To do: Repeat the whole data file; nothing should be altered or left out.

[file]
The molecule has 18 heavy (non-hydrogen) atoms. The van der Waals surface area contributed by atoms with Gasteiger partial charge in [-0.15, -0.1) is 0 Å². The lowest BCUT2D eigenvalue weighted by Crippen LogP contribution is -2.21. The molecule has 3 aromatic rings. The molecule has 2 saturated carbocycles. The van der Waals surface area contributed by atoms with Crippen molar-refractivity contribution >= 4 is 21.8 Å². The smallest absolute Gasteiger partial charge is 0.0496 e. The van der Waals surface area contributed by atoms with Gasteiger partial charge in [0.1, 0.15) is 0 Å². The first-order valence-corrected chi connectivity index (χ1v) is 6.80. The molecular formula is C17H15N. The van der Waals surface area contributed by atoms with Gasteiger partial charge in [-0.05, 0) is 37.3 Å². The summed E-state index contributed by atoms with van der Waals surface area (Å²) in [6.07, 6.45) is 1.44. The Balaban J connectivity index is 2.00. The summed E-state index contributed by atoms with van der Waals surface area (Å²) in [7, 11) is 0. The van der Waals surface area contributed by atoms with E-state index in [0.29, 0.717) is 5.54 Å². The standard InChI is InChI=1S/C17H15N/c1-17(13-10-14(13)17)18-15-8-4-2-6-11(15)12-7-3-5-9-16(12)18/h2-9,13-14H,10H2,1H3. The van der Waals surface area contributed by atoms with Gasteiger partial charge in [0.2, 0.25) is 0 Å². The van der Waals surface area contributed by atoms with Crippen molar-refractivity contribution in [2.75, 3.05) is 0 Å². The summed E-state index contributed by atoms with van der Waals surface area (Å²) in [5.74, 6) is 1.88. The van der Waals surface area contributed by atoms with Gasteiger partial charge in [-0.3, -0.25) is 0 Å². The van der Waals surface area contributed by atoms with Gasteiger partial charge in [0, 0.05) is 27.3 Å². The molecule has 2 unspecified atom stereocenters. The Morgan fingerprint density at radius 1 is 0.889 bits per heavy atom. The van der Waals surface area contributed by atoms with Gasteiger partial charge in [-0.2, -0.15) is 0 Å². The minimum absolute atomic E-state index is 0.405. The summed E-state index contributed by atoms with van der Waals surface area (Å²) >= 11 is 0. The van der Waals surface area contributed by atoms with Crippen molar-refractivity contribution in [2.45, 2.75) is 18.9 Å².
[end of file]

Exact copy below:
The molecule has 18 heavy (non-hydrogen) atoms. The van der Waals surface area contributed by atoms with Gasteiger partial charge in [-0.15, -0.1) is 0 Å². The lowest BCUT2D eigenvalue weighted by Crippen LogP contribution is -2.21. The molecule has 3 aromatic rings. The molecule has 2 saturated carbocycles. The van der Waals surface area contributed by atoms with Crippen molar-refractivity contribution >= 4 is 21.8 Å². The smallest absolute Gasteiger partial charge is 0.0496 e. The van der Waals surface area contributed by atoms with Gasteiger partial charge in [0.1, 0.15) is 0 Å². The first-order valence-corrected chi connectivity index (χ1v) is 6.80. The molecular formula is C17H15N. The van der Waals surface area contributed by atoms with Gasteiger partial charge in [-0.05, 0) is 37.3 Å². The summed E-state index contributed by atoms with van der Waals surface area (Å²) in [6.07, 6.45) is 1.44. The Balaban J connectivity index is 2.00. The summed E-state index contributed by atoms with van der Waals surface area (Å²) in [7, 11) is 0. The van der Waals surface area contributed by atoms with E-state index in [0.29, 0.717) is 5.54 Å². The standard InChI is InChI=1S/C17H15N/c1-17(13-10-14(13)17)18-15-8-4-2-6-11(15)12-7-3-5-9-16(12)18/h2-9,13-14H,10H2,1H3. The van der Waals surface area contributed by atoms with Gasteiger partial charge in [0.2, 0.25) is 0 Å². The van der Waals surface area contributed by atoms with Crippen molar-refractivity contribution in [2.75, 3.05) is 0 Å². The summed E-state index contributed by atoms with van der Waals surface area (Å²) in [5.74, 6) is 1.88. The van der Waals surface area contributed by atoms with Gasteiger partial charge in [-0.3, -0.25) is 0 Å². The van der Waals surface area contributed by atoms with Gasteiger partial charge in [0, 0.05) is 27.3 Å². The molecule has 2 unspecified atom stereocenters. The Morgan fingerprint density at radius 1 is 0.889 bits per heavy atom. The van der Waals surface area contributed by atoms with Gasteiger partial charge in [-0.2, -0.15) is 0 Å². The minimum absolute atomic E-state index is 0.405. The summed E-state index contributed by atoms with van der Waals surface area (Å²) >= 11 is 0. The van der Waals surface area contributed by atoms with Crippen molar-refractivity contribution in [2.45, 2.75) is 18.9 Å².